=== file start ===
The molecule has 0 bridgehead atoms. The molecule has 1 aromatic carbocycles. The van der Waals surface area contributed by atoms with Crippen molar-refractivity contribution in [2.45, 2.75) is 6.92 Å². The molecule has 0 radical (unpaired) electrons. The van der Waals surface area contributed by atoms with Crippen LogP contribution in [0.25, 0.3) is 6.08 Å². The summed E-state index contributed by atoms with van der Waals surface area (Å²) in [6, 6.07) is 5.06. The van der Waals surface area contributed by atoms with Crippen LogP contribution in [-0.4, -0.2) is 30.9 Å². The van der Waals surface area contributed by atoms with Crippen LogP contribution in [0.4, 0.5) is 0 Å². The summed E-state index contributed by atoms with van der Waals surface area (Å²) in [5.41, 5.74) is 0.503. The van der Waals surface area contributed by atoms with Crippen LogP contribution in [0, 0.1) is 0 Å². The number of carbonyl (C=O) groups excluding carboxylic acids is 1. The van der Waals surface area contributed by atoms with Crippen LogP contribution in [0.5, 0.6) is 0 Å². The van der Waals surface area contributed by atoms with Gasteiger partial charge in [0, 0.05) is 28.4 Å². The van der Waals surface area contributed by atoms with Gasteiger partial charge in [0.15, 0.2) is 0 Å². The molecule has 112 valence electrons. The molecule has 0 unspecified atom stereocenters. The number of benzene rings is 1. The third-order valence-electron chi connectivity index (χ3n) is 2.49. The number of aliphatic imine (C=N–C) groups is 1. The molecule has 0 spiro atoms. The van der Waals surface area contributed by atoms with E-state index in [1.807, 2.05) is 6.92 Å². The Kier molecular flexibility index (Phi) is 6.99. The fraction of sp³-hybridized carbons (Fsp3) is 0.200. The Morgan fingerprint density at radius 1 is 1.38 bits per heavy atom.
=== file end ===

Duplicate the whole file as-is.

The molecule has 0 bridgehead atoms. The molecule has 1 aromatic carbocycles. The van der Waals surface area contributed by atoms with Crippen molar-refractivity contribution in [2.45, 2.75) is 6.92 Å². The molecule has 0 radical (unpaired) electrons. The van der Waals surface area contributed by atoms with Crippen LogP contribution in [0.25, 0.3) is 6.08 Å². The summed E-state index contributed by atoms with van der Waals surface area (Å²) in [6, 6.07) is 5.06. The van der Waals surface area contributed by atoms with Crippen LogP contribution in [-0.4, -0.2) is 30.9 Å². The van der Waals surface area contributed by atoms with Crippen LogP contribution in [0.4, 0.5) is 0 Å². The summed E-state index contributed by atoms with van der Waals surface area (Å²) in [5.41, 5.74) is 0.503. The van der Waals surface area contributed by atoms with Crippen LogP contribution in [0, 0.1) is 0 Å². The number of carbonyl (C=O) groups excluding carboxylic acids is 1. The van der Waals surface area contributed by atoms with Crippen LogP contribution in [0.5, 0.6) is 0 Å². The van der Waals surface area contributed by atoms with Gasteiger partial charge in [0, 0.05) is 28.4 Å². The van der Waals surface area contributed by atoms with Gasteiger partial charge in [0.15, 0.2) is 0 Å². The molecule has 112 valence electrons. The molecule has 0 unspecified atom stereocenters. The number of benzene rings is 1. The third-order valence-electron chi connectivity index (χ3n) is 2.49. The number of aliphatic imine (C=N–C) groups is 1. The molecule has 0 spiro atoms. The van der Waals surface area contributed by atoms with E-state index in [1.807, 2.05) is 6.92 Å². The Kier molecular flexibility index (Phi) is 6.99. The fraction of sp³-hybridized carbons (Fsp3) is 0.200. The Morgan fingerprint density at radius 1 is 1.38 bits per heavy atom.